Which of America’s Most Expensive Cities Are Doing the Best Job of Building New Homes?

The nation’s housing crisis is something on everyone’s mind. Both policymakers and the real estate industry have announced initiatives recently to tackle the housing shortage. To get a better idea of which of the country’s most expensive housing markets were doing the best job of building housing we looked at three important metrics: the number of new apartments needed annually, total stock of apartment units, and apartment unit completions over the past 12 months as a percentage of total stock.

While the numbers are daunting, there has been some good news recently. In late June, new Census Bureau data showed that total housing starts unexpectedly surged nearly 22 percent in May, the fastest pace in more than a year. For multifamily properties with five or more units, construction starts increased by 28 percent. This comes after a record year in 2022 for multifamily development, when an estimated 420,000 new apartments were built in the U.S., the highest amount in 50 years. These latest figures are welcome news for the multifamily industry, especially amid a tough landscape for developers, where construction and materials costs have remained high. 

Highest Cost Cities refers to the overall cost of living relative to national average (Apartment List, March 2023); New Apartments Units Needed Annually (NMHC, NAA, 2021); Total Stock of Apartment Homes (NMHC, NAA, 2023); Unit Completions in Past 12 Months as a Percentage of Total Stock (Yardi Matrix, as of May 2023)

The data also shows that the single-family housing market is incredibly tight, with the number of homes for sale in May dropping to the lowest level in more than a decade, according to Redfin. In the multifamily market, a new study from the National Multifamily Housing Council found that the U.S. needs to build 4.3 million more apartments by 2035 in order to meet the demand for rental housing. 

In New York City, which typically falls somewhere in the top three of the nation’s most expensive housing markets, the amount of new apartment units needed annually is pegged at 10,000, according to data from the National Apartment Association (NAA) and the National Multifamily Housing Council (NAA). Over the past year, more than 20,000 units have been completed, double the identified need. And city officials are pushing for even more: earlier this year, NYC Mayor Eric Adams unveiled a plan to turn vacant office space in the city into 20,000 new apartments.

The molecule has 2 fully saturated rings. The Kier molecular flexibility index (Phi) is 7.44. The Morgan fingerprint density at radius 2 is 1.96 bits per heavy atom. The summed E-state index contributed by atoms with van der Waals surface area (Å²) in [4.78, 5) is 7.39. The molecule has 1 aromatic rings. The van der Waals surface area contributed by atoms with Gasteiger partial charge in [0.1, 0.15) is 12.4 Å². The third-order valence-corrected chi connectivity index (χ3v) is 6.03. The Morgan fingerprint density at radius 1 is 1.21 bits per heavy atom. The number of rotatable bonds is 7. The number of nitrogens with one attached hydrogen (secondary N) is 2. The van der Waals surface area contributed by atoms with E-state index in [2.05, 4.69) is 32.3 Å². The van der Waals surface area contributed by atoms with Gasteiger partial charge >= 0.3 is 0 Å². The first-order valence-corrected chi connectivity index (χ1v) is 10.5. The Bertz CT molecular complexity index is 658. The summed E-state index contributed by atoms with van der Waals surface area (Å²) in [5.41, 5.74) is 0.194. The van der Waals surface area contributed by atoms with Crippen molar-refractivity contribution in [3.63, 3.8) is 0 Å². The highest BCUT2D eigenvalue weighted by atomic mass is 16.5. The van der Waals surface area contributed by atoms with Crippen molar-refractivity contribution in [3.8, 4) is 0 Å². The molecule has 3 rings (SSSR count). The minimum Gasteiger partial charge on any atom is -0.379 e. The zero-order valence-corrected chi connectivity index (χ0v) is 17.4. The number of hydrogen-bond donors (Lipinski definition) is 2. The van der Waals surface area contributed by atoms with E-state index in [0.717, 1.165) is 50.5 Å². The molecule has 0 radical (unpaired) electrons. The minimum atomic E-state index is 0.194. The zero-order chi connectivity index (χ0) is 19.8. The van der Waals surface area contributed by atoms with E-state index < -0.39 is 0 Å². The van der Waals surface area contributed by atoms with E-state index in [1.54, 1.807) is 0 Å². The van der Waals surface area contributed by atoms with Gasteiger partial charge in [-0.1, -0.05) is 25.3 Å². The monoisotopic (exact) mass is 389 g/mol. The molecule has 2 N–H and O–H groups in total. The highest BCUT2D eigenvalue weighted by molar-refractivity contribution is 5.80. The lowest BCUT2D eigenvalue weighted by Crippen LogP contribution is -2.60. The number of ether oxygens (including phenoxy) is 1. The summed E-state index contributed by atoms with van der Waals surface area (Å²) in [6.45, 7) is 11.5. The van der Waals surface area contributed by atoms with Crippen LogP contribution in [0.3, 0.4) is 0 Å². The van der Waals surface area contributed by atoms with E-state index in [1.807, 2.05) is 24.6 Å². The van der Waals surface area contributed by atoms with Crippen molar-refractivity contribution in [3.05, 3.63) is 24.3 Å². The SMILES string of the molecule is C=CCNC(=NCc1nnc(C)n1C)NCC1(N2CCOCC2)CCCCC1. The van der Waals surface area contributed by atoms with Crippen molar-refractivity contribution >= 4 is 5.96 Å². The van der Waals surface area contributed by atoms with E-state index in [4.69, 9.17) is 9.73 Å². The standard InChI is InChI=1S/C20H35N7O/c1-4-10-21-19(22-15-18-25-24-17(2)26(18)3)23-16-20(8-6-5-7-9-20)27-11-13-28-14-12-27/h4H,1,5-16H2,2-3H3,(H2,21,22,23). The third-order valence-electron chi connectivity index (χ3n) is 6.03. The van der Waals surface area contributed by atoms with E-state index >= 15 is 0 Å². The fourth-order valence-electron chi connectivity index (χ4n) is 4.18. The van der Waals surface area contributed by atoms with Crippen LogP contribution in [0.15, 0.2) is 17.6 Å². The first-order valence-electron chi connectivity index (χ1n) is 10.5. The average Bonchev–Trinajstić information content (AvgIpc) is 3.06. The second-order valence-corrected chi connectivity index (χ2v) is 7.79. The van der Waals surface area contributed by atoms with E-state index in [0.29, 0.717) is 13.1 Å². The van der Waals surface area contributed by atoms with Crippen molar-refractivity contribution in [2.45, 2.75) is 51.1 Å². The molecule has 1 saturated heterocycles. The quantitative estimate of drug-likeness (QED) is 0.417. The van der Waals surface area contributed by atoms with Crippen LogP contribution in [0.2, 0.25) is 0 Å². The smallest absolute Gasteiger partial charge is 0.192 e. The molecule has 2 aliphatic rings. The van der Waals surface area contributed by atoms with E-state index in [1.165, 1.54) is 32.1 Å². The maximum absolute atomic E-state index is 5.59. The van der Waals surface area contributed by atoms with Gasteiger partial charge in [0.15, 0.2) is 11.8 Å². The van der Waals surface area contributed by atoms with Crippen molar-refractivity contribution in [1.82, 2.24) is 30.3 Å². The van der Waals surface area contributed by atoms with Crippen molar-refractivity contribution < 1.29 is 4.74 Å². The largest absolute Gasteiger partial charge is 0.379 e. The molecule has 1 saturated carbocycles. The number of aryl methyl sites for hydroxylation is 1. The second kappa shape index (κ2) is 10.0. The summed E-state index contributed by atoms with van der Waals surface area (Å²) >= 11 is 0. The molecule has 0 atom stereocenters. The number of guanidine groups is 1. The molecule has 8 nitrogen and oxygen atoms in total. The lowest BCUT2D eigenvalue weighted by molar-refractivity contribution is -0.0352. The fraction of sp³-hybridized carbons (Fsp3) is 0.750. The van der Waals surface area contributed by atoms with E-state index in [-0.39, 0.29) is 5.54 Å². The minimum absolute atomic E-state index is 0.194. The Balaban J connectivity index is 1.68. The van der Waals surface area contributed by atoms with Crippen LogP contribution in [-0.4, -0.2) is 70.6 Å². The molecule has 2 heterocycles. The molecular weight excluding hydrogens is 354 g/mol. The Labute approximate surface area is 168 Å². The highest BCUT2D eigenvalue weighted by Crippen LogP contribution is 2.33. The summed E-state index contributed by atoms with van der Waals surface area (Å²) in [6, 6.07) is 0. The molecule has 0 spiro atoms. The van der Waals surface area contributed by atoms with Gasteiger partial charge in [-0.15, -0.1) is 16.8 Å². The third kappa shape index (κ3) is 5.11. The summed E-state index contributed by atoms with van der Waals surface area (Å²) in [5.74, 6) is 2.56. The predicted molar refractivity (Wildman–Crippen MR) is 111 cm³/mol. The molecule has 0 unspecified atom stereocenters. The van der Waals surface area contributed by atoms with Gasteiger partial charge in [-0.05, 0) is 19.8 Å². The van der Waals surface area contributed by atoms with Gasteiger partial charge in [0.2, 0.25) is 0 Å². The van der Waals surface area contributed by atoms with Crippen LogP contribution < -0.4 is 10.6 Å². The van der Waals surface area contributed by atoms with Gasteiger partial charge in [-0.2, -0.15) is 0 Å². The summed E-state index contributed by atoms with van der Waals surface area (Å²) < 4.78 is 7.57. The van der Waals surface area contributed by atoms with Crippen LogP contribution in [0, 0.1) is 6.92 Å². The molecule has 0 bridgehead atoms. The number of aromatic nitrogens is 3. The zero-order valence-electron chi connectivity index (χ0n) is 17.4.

Other cities’ development numbers stood out as well. San Francisco, a city notorious for its sky-high rents and restrictive development laws, delivered more than 9,500 units over the past 12 months, or 2.1 percent of the city’s total apartment housing stock. For a city that needs 4,000 new apartments annually, that’s great news for renters. In Miami, where the office market has soared over the past few years as a number of high-profile companies have relocated or opened offices there, multifamily development has also been on a hot streak. The South Florida city posted the highest number of completed units over the past year as a percentage of total housing stock with 3.5 percent, or about 20,760 apartment units. Other cities with notable development figures include Seattle, with 3.2 percent of total apartment home stock and Boston, with 2.7 percent. 

See Also

There’s still a long way to go in meeting the future demand for rental housing over the next ten plus years. With homeownership becoming further out of reach for many Americans due to a multitude of factors, including inflation, mortgage rates, stagnant wages, and crushing student loan debt, rentals will continue to be the only choice for a lot of would-be homebuyers. Between 2021 and 2022, the median home price increased more than 15 percent in the U.S., according to the St. Louis Federal Reserve. The multifamily industry has experienced some recent struggles with soaring insurance costs and declining property sales, but these will likely be temporary hurdles that aren’t totally unexpected during a downturn like the country is currently experiencing. Even in cities where construction costs are high and regulatory barriers are high, the huge demand for more rental housing will continue to drive development for many years to come.

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Mike McNamara

Mike McNamara

A Las Vegas Realtor since 2008. Mike has a wide range of knowledge around all things Las Vegas.

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